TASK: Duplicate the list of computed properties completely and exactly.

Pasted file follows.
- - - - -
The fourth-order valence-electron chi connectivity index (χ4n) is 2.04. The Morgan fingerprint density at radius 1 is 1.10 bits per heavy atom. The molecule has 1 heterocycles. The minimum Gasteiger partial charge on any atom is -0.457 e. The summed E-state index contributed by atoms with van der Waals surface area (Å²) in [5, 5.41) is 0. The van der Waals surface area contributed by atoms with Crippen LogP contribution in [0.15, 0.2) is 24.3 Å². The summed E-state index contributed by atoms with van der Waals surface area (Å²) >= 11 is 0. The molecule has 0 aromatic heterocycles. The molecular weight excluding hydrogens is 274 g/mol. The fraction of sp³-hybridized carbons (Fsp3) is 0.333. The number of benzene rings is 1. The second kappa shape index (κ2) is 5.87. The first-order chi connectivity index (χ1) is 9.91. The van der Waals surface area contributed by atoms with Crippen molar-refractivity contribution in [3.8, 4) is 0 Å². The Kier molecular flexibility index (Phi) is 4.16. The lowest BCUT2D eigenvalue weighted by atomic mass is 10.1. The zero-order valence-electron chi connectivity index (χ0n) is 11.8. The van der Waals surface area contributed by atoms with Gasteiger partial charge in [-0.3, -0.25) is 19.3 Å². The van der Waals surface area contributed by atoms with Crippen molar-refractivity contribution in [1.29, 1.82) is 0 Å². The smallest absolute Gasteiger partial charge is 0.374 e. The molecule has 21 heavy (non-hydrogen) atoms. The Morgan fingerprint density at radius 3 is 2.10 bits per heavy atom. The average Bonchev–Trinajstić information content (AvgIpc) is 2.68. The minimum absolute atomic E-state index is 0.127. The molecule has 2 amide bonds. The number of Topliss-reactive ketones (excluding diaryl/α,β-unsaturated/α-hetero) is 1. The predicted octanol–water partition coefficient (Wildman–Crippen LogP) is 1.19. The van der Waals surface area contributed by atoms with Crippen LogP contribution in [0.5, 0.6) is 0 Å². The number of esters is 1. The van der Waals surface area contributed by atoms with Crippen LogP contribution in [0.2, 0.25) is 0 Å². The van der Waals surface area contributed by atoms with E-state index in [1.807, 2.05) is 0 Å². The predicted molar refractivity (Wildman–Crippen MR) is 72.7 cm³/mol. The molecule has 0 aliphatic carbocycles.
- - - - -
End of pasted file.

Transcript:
The fourth-order valence-electron chi connectivity index (χ4n) is 2.04. The Morgan fingerprint density at radius 1 is 1.10 bits per heavy atom. The molecule has 1 heterocycles. The minimum Gasteiger partial charge on any atom is -0.457 e. The summed E-state index contributed by atoms with van der Waals surface area (Å²) in [5, 5.41) is 0. The van der Waals surface area contributed by atoms with Crippen LogP contribution in [0.15, 0.2) is 24.3 Å². The summed E-state index contributed by atoms with van der Waals surface area (Å²) >= 11 is 0. The molecule has 0 aromatic heterocycles. The molecular weight excluding hydrogens is 274 g/mol. The fraction of sp³-hybridized carbons (Fsp3) is 0.333. The number of benzene rings is 1. The second kappa shape index (κ2) is 5.87. The first-order chi connectivity index (χ1) is 9.91. The van der Waals surface area contributed by atoms with Crippen molar-refractivity contribution in [3.8, 4) is 0 Å². The Kier molecular flexibility index (Phi) is 4.16. The lowest BCUT2D eigenvalue weighted by atomic mass is 10.1. The zero-order valence-electron chi connectivity index (χ0n) is 11.8. The van der Waals surface area contributed by atoms with Gasteiger partial charge in [-0.3, -0.25) is 19.3 Å². The van der Waals surface area contributed by atoms with Crippen molar-refractivity contribution in [1.29, 1.82) is 0 Å². The smallest absolute Gasteiger partial charge is 0.374 e. The molecule has 21 heavy (non-hydrogen) atoms. The Morgan fingerprint density at radius 3 is 2.10 bits per heavy atom. The average Bonchev–Trinajstić information content (AvgIpc) is 2.68. The minimum absolute atomic E-state index is 0.127. The molecule has 2 amide bonds. The number of Topliss-reactive ketones (excluding diaryl/α,β-unsaturated/α-hetero) is 1. The predicted octanol–water partition coefficient (Wildman–Crippen LogP) is 1.19. The van der Waals surface area contributed by atoms with Crippen LogP contribution in [0.5, 0.6) is 0 Å². The number of esters is 1. The van der Waals surface area contributed by atoms with Crippen LogP contribution in [0.2, 0.25) is 0 Å². The van der Waals surface area contributed by atoms with E-state index in [1.807, 2.05) is 0 Å². The predicted molar refractivity (Wildman–Crippen MR) is 72.7 cm³/mol. The molecule has 0 aliphatic carbocycles.